Renewing Lebanon’s Political and Economic Structures Policy Brief


Lebanon is going through an acute economic, financial, political and health crises that are endangering its population, plunging them into poverty and threatening their well-being. In this respect, National and International guest speakers in eleven panels and two fireside talks not only provided useful information about what went wrong in Lebanon but also recommended some policies in response to the multifaceted crisis, the country is facing. These policies can serve as an action plan to avoid the country’s free fall. In this respect, the present report summarizes the deliberations and provides the path to recovery.


Everything! According to the panelists, the crisis in Lebanon started as a debt crisis, became a banking crisis, turned into an economic one, and ended up as a social and humanitarian crisis. While the financial and economic crisis is likely to rank in the top 3 most severe crises episodes; the social impact of the crisis was catastrophic as more than half of the population is below the national poverty line. The crisis collapsed the most basic public services, mainly the electricity, sanitation, and education. The meltdown or “Depression” shacked all institutions, while it is currently putting unprecedented pressure on the sole institution that is left, as putting at risk the Lebanese armed forces (LAF).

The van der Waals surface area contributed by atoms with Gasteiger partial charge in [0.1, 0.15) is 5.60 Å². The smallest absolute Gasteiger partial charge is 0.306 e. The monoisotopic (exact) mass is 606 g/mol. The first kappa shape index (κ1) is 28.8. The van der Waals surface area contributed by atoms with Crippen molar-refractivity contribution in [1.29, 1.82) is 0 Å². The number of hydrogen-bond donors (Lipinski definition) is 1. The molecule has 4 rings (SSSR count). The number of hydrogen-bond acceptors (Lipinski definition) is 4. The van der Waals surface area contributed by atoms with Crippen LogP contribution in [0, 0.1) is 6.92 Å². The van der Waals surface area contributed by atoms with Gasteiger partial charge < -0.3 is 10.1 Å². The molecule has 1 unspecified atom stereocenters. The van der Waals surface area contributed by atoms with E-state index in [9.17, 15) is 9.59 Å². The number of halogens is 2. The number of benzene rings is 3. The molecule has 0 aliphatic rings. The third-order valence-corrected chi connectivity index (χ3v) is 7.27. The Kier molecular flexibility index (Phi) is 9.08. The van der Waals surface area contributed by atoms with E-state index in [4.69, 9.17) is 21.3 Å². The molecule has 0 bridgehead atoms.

The panels allowed us to discuss and examine the multi political, economic, financial, social, and humanitarian levels. According to the guest speakers, they revealed the following:

I- On the political level:

In all panels, the guest speakers agreed that the political situation that has led to complete chaos in managing the country, is a mix of internal and external factors.

A- The internal factors

The internal factors are related to anti-governance, corruption, religious, and sectarian power- sharing structure issues. According to Ms. Mona Yacoubian, Senior Advisor at USIP, these factors are linked to the fact that the Lebanese government not only lacks the political will, but that it completely refuses to undertake the necessary reforms that can prevent the country from going out of the multi-level crises.

The country was paralyzed since the Civil War to the post-civil war, to the Syrian hegemony, and to the post Syrian hegemony. To Mr. Paul Salem, President of the Middle East Institute, the state

lost its sovereignty in the late 1960s to the PLO during the Civil War and after the war to the Syrians and Hezbollah. It became a state without the basic building blocks of what a state should be. It had never been able to control its borders, its territory and its sovereignty, which helped the quick collapse in the last two years. As a matter of fact, when the war ended, a new government was forged to pave the way for sectarian warlords to become the country’s political leaders as argued by Ms. Nada Abdelsater, founder & managing Partner of Abdelsater – Abusamra & Associates. In short, the political class who created a tailored confessional system, based on consensus, broke the country.